But with various chronic health conditions, five children (two who are very small and three teenagers), and no childcare apart from my already overworked husband, I don’t have as much time right now to devote to sharpening my performance techniques, or to do as many readings as I would like. So far this year I have 10 guest spots scheduled, both closer to my own city and around the UK, and I can’t really do more than 12-15 in a year. But I have a full-length collection, The saint of milk and flames, coming out in April (from Rhythm & Bones Press), and the chapbook I previously mentioned, To Feed My Woodland Bones, in September, and can’t imagine releasing books and not reading from them to audiences. That’s personal, of course – I know there are plenty of writers who wouldn’t like to do it, and don’t. But readings are part of the whole thing for me, being a writer would feel incomplete without them.

6 - Do you have any theoretical concerns behind your writing? What kinds of questions are you trying to answer with your work? What do you even think the current questions are?

The only thing I can do with complete conviction as a poet is dig into the obsessions I feel drawn to explore, whether it’s personal things I can’t release otherwise, or interests I can’t put down. I write a lot about my own experiences with mental health and trauma, my intense interest in history, and also not ashamed to say I have an interest in human relationships (with others, with ourselves, with the universe) but very much skewed toward the occult, supernatural, ethereal, folkloric, mythic, esoteric, spiritual, metaphysical, mystical, paranormal – you get the idea. My simplest view of life is always ‘being human is hard’ and ‘we cannot truly understand the size of the universe we’re inhabiting’ and I think those two things are all I’m trying to figure out and come to terms with when I write, but in more specific detail. And I know I’ll never figure it out, that’s part of the fun.

7 – What do you see the current role of the writer being in larger culture? Does s/he even have one? What do you think the role of the writer should be?

It feels like we are the ones asking questions and answering them with more questions. It’s why none of us can ever stop writing. We have an endless supply of doubts and curiosity.

8 - Do you find the process of working with an outside editor difficult or essential (or both)?

            I find working with an outside editor extremely helpful, but I’ve also gone it alone (with Deadly, Delicate), and that was fine, too. Most recently when working on The saint of milk and flames with my editor Tianna Hansen (Rhythm & Bones Press), she nudged me about adding more poems because it’s a full length book. It was already far longer than any of my chapbooks so far, but she instinctively knew I was approaching with too much caution. I did, in fact, have quite a lot of poems I was holding back, but now they’re in the book and I have a 50-poem collection thanks to her encouragement.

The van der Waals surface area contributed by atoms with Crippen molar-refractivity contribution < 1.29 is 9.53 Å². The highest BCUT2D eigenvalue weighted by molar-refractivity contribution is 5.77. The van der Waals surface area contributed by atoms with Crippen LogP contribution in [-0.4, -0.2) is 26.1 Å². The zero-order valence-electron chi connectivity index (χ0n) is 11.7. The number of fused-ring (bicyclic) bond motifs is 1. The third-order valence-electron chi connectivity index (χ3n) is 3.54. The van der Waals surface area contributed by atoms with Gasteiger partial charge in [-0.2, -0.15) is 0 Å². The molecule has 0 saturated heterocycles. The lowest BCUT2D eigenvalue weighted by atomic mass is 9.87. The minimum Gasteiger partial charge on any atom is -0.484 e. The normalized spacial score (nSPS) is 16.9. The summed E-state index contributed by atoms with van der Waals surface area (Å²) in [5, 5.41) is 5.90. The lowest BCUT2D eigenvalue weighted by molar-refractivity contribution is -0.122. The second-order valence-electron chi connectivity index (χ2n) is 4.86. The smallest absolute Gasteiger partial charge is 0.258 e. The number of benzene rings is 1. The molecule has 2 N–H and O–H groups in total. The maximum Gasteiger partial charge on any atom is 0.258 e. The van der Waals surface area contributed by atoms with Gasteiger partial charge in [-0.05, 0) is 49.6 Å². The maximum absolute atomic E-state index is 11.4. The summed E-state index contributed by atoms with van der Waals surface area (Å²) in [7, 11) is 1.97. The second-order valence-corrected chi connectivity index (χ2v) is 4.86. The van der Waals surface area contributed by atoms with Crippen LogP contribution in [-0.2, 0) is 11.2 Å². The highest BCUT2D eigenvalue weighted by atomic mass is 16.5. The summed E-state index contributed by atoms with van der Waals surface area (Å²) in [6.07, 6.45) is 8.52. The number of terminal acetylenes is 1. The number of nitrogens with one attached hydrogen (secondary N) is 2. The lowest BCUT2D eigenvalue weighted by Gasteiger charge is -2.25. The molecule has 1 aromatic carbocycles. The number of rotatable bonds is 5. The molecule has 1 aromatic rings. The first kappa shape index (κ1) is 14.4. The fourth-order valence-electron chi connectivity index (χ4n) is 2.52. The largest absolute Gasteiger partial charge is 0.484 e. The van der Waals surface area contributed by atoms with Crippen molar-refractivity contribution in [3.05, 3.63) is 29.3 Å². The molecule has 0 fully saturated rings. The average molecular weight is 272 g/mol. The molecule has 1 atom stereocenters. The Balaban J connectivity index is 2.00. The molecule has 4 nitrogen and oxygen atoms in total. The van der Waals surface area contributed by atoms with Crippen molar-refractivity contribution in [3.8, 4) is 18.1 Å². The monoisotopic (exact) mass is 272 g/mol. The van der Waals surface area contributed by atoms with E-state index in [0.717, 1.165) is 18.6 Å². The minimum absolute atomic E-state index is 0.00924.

9 - What is the best piece of advice you've heard (not necessarily given to you directly)?

I think the best advice I’ve acquired is more an amalgamation of advice, so more like a lesson I’ve learned, and that’s not to rely on external validation for satisfaction with your creative work (or feel destroyed by criticism). It’s a bit of a blend of the Buddha – paraphrased from the Dhammapada, a wise person is equally untouched by praise or blame – and a couple of my creative writing tutors at uni who said “writing is an insecure business”. And just through writing for so many years without being read, then discovering I am suddenly being read – the thing that matters before anything else is making something the way I want to make it. Some people will like what you do, other people will hate what you do, the vast majority will be indifferent to it – so it’s not healthy to depend on reactions for how you feel about your own writing. The satisfaction should come from the act of writing and creating itself. Or something like that.

10 - How easy has it been for you to move between genres (poetry to flash fiction)? What do you see as the appeal?

I write poetry, prose (flash) fiction, and prose nonfiction, and the genre depends on the subject, really. Quite often my poetry is fictional too, or a blur between fiction and nonfiction. What matters most to me is that the piece of writing works and says what I want it to say.

11 - What kind of writing routine do you tend to keep, or do you even have one? How does a typical day (for you) begin?

Again, with a big family and several health issues, a routine isn’t something I am able to stick with very well. Every morning always begins with coffee, though – whether that coffee is followed by writing, editing, reading, or cleaning the house – all while juggling toddlers – depends on the day.

12 - When your writing gets stalled, where do you turn or return for (for lack of a better word) inspiration?

            Tidying and organising my house, going for a walk outside, listening to music, reading books, chatting with friends, watching films. All sorts of things, anything that isn’t sitting in front of the writing virtually bashing my head into it with no results.